Ice Cube was arguably the best MC without a solo album. He wrote the majority of the raps for N.W.A. and had several hits under his belt with them, so everyone was waiting to see what he’d bring to the table. The intro title “Better Off Dead” may come off as depressing and self-deprecating, but the scene structured in the track depicts another take – defiant.
This intro would also be among the first to utilize cinematic elements to set up the album’s tone and narrative themes. Ice Cube plays a version of himself – without explicitly saying – who is about to be given the death penalty by electric chair. Cube’s unabashed arrogance – his “character” declares how he could “never be like you” to a guard on his way to the electric chair – was a big middle finger to his former group and America’s prejudice against black culture.
// The Genesis, Nas Illmatic
Probably the most iconic intro from the most iconic album in Hip-Hop. Illmatic, universally praised as a masterpiece, wouldn’t be such if it didn’t have an intro that can stand on its own greatness. “The Genesis” opens with the shuttering sounds of a New York subway and as it gradually fades out, two audio clips chime in – a scene from the movie Wild Style and an excerpt from Nas’ verse on “Live at the Barbeque”.
The former speaks about one thing – finding hope in a place of hopelessness. The latter cuts off at the moment Nas’ verse is about to rock a punchline about “snuffin’ Jesus”, as if to tell the audience to forget about everything that came before, because this was a new era.
The theme from Wild Style plays while Nas and other men (AZ and Nas’ brother Jungle) talk over each other, with Nas continuously trying to get his point across through the chaotic dialogue. Eventually, he cuts everything off and demands everyone to listen and declares his “message” as “illmatic”. His voice echoes out as if traveling beyond space and time to populate the universe.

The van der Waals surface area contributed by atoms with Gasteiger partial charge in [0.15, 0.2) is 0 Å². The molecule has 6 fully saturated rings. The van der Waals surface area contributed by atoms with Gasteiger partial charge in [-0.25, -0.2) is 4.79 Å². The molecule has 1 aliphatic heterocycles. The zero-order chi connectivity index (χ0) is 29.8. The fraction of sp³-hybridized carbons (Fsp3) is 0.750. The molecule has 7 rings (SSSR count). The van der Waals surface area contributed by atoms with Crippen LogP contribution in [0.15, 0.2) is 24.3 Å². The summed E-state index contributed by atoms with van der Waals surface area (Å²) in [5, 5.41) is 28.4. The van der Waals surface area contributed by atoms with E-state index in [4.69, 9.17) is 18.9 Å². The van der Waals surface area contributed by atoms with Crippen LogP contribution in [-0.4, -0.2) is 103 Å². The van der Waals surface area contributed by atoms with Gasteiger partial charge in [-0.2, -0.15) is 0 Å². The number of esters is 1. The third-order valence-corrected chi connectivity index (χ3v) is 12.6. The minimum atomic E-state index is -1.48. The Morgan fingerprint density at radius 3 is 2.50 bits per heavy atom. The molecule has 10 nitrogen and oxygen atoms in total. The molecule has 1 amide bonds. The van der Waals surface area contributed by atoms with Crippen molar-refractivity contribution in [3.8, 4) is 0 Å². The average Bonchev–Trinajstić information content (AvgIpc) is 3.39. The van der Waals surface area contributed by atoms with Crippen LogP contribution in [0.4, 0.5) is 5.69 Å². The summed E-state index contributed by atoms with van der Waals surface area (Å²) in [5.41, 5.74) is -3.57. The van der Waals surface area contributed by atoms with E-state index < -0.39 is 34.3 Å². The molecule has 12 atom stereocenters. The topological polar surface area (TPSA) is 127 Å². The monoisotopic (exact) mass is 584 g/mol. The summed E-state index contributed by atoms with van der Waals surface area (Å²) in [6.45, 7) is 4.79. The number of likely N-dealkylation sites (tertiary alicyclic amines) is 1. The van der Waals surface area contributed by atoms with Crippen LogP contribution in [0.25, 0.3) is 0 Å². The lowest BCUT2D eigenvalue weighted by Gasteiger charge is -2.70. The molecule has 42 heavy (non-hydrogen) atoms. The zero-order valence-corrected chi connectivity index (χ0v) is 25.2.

// Intro, The Notorious B.I.G. Ready To Die
Biggie and Diddy took what Cube and Nas did and elevated it to new heights. In almost three-and-a-half minutes, “Intro” displays in graphic auditory detail the birth, trauma, vices, and eventual incarceration of one Christopher Wallace. Every era of Wallace’s life is accented by key music of the times – from Curtis Mayfield to Snoop Dogg, the listener is able to pinpoint the timeline of each pinnacle experience.
What’s most notable about this intro, besides its masterful production value, is the acting by Biggie and company. It’s compelling and in many ways convinces the listener that Wallace is the character and The Notorious B.I.G. is the man. Effectively, the intro validates the album’s title and narrative as our anti-villain unapologetically embraces the nihilistic and unforgiving world he exists within.
// Intro in A-Minor, Lil Kim Hard Core
Lil Kim was doing women empowerment decades before the term became overstated catchphrase in modern culture. That’s not to say the likes of Queen Latifah, MC Lyte, or Monie Love weren’t the foremothers of it, Lil Kim just took it into a whole other level of explicitness.
She reclaimed the word “bitch” as a badge of honor. From the album cover to the content, Kim threw subjects of sex, drugs, and alpha-femininity in the faces of the insecure men in the culture. But the intro is where she celebrates these themes.
A young man’s journey from cab ride to sex theater is both sad and hilarious. Kim doesn’t shy away from the “wet” elements. The entire ordeal culminates with the slippery sounds and moans of male masturbation. Just as male rappers have used women as objects for their amusement, Kim flips the script on the genre and turns it up a notch.